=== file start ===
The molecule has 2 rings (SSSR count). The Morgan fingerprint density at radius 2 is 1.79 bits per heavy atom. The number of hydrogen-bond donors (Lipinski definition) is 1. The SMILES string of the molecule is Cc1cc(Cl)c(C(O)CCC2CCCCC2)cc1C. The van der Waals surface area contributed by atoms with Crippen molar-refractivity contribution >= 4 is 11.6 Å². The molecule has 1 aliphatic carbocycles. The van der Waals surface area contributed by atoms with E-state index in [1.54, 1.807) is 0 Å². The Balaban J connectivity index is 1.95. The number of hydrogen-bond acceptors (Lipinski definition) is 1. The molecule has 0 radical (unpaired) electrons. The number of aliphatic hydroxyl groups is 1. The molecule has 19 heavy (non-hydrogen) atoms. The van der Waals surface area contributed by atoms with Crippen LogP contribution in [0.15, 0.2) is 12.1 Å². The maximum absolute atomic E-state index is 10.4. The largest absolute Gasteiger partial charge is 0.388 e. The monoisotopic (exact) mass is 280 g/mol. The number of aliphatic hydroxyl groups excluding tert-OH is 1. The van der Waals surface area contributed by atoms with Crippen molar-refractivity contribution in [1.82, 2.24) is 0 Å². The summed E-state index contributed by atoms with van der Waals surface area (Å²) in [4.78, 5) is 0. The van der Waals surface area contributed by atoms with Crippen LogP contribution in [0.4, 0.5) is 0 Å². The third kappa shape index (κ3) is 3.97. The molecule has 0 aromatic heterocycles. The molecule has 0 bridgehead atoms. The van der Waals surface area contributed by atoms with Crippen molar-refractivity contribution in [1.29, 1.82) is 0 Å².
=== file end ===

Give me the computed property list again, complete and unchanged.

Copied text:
The molecule has 2 rings (SSSR count). The Morgan fingerprint density at radius 2 is 1.79 bits per heavy atom. The number of hydrogen-bond donors (Lipinski definition) is 1. The SMILES string of the molecule is Cc1cc(Cl)c(C(O)CCC2CCCCC2)cc1C. The van der Waals surface area contributed by atoms with Crippen molar-refractivity contribution >= 4 is 11.6 Å². The molecule has 1 aliphatic carbocycles. The van der Waals surface area contributed by atoms with E-state index in [1.54, 1.807) is 0 Å². The Balaban J connectivity index is 1.95. The number of hydrogen-bond acceptors (Lipinski definition) is 1. The molecule has 0 radical (unpaired) electrons. The number of aliphatic hydroxyl groups is 1. The molecule has 19 heavy (non-hydrogen) atoms. The van der Waals surface area contributed by atoms with Crippen LogP contribution in [0.15, 0.2) is 12.1 Å². The maximum absolute atomic E-state index is 10.4. The largest absolute Gasteiger partial charge is 0.388 e. The monoisotopic (exact) mass is 280 g/mol. The number of aliphatic hydroxyl groups excluding tert-OH is 1. The van der Waals surface area contributed by atoms with Crippen molar-refractivity contribution in [1.82, 2.24) is 0 Å². The summed E-state index contributed by atoms with van der Waals surface area (Å²) in [4.78, 5) is 0. The van der Waals surface area contributed by atoms with Crippen LogP contribution in [0.4, 0.5) is 0 Å². The third kappa shape index (κ3) is 3.97. The molecule has 0 aromatic heterocycles. The molecule has 0 bridgehead atoms. The van der Waals surface area contributed by atoms with Crippen molar-refractivity contribution in [1.29, 1.82) is 0 Å².